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About SPAM

What is SPAM?

Spam is email junk mail. -- or unsolicited bulk email (also called unsolicited mass email). Some people try to limit the definition of spam to only cover commercial spam, but it doesn't matter if the spam is commercial or not, if it is unwanted and overwhelming.

SPAM is a major problem on the internet.  Spammers (the people who send SPAM) can send SPAM at very little cost to them -- and so they send a lot of it.  The problem is that it uses computer resources and is a major distraction to people who want to read their real email messages.

Preventing SPAM (the basics)

SPAM is a major problem on the internet.  And once you get on one of the spammers email lists, there's no good way to stem the flow of SPAM.  So the best cure is an ounce of prevention.  Here are some basic strategies to prevent your SPAM from getting out of hand.

  • Do not reply to spam.  If spammers receive a response from your account, then they know where you are and will probably begin to bombard you with more SPAM.
  • Do not put auto-responders on your email account.  This makes for an automated response and can increase the flow of spam (see also: do not reply to spam).
  • Do not put your email address directly on your web page.  Spammers scan web pages for email addresses and will pick yours up.  I recommend routing email inquiries through email contact forms.  There are also several ways to disguise emails (though none are perfect).
  • Do not use your email in promotional mailings. Even if you don't put your email on your web page, if you put your email in a job announcement or other mailing, someone else may post it in their on-line newsletter. [If you type your email address into a Google search, you may find other people listing your email address]
  • Do not use your email address to order from an unknown company.  Some on-line companies will use your information to send you spam.  Check for privacy policies and then use your best judgment.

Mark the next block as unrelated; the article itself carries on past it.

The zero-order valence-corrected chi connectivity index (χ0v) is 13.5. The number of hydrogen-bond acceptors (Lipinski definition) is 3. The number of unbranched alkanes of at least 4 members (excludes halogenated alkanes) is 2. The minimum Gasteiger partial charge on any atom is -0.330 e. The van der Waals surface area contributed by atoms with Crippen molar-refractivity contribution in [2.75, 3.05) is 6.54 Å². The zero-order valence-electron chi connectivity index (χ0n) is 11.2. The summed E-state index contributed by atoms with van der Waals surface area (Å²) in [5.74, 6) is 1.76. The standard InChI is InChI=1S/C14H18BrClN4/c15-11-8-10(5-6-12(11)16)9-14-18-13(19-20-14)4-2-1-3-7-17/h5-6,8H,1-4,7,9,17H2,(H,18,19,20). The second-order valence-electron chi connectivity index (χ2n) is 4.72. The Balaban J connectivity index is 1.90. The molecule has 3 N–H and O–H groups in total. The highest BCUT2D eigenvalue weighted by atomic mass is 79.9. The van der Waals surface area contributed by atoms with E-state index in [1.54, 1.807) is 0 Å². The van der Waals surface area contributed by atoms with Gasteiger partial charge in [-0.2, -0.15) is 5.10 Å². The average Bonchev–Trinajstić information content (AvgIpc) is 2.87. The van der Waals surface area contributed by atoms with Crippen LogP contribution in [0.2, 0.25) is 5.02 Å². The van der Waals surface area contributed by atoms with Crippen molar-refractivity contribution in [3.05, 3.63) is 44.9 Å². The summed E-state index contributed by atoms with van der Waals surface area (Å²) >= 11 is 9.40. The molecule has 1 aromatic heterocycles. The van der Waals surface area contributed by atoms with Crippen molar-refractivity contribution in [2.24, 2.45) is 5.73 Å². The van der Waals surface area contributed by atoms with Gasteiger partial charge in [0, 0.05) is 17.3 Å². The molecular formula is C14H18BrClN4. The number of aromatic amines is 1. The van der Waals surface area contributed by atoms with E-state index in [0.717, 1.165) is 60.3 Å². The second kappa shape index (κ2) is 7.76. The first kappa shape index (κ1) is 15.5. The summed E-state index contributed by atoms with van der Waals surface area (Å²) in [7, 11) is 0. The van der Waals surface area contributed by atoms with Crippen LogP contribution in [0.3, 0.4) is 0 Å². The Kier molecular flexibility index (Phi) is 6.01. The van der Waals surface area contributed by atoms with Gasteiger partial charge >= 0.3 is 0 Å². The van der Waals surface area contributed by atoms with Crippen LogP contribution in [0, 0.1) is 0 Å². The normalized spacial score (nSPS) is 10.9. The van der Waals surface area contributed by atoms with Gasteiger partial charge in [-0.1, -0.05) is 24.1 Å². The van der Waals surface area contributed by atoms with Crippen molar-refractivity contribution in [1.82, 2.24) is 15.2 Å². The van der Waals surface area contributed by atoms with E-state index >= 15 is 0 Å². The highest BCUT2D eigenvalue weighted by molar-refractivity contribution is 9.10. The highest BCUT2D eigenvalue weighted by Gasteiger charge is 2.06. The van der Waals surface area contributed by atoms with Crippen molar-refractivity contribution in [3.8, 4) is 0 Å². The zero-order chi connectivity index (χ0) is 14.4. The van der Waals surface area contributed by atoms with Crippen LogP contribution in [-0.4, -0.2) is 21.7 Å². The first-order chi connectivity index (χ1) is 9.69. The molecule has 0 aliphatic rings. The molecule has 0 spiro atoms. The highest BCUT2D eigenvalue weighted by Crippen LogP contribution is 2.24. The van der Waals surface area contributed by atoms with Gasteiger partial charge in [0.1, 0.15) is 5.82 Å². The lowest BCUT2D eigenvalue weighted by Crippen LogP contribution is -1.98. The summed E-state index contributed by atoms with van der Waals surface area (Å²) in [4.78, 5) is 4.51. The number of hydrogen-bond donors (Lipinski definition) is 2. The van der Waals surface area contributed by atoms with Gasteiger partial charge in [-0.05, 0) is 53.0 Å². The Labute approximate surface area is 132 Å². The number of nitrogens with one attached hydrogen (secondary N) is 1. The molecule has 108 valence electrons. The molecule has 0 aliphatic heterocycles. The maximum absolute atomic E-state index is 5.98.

• Avoid standard email addresses such as webmaster@, info@, etc.  Spammers can and do guess at these.

Dealing with SPAM (the basics)

Even with the most precautions, you will probably still get some SPAM at some point.  Here are some strategies for dealing with it.

  • In general, you should not click on a "remove" link in SPAM messages your receive.  Many times, unscrupulous spammers actually use such links to to build their premium spam lists. Instead of opt-ing out, you may be opting-in.
  • If you are hosted with Ready Set Go!, we will automatically decline emails from identified SPAM email servers (no additional charge). 
  • If you are hosted with Ready Set Go!, we can turn on a program called SPAM Assassin (no additional charge).  This will change the subject line of likely spam so it can be easily identified. SPAM Assassin is turned off by default, so please let us know if you would like it activated.
  • Spam Assassin has a threshold that we can adjust to make it more sensitive or less sensitive.  If it is more sensitive, it is more likely to accidentally catch good mail and call it spam.  If it is less sensitive, it is more likely to let some SPAM get through.
  • In your email client (e.g. Outlook, Outlook Express, Thunderbird), you can set up filters or rules to move emails marked by SPAM Assassin to a "Junk" folder.  These emails can either be deleted immediately or saved for your review later (to make sure good emails did not get lost in the shuffle).
  • I recommend Thunderbird as a popular, free email client that let's you mark emails as SPAM and will "learn" from your responses.  Thus another layer of filtering can be added. Emails marked as SPAM by Thunderbird can either be deleted immediately or saved for your review later (to make sure good emails did not get lost in the shuffle).
  • Most webmail clients do not have the ability to setup rules/filters.  GMail is a popular webmail client that has a highly effective SPAM filter of its own.   If you access email primarily through webmail, you may want to consider routing your email through GMail -- or just use GMail as a SPAM filter.

Advanced topics

Throw-away email addresses.  Some people go so far as to use temporary throw-away email addresses for a particular time or purpose.

  • Purpose-limited emails can help you figure out the source of the spam (e.g. chris-amazon@ready-set-go.biz).  So, for instance, if you only use your amazon email address with Amazon.com and then get spam through the amazon email address, then that would tell you that Amazon.com was somehow the source of the spam.

Ready-Set-Go! email servers do not limit the number of forwarders you can setup with your domain.  So you can setup and discontinue numerous forwarders as needed.

 



More information

en.wikipedia.org/wiki/E-mail_spam

Chris Paige
Consultant


267-507-5507
efax 206-350-3758
chris@ready-set-go.biz
www.ready-set-go.biz
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Ready Set Go!
Business development and project management solutions
for your small business or non-profit organization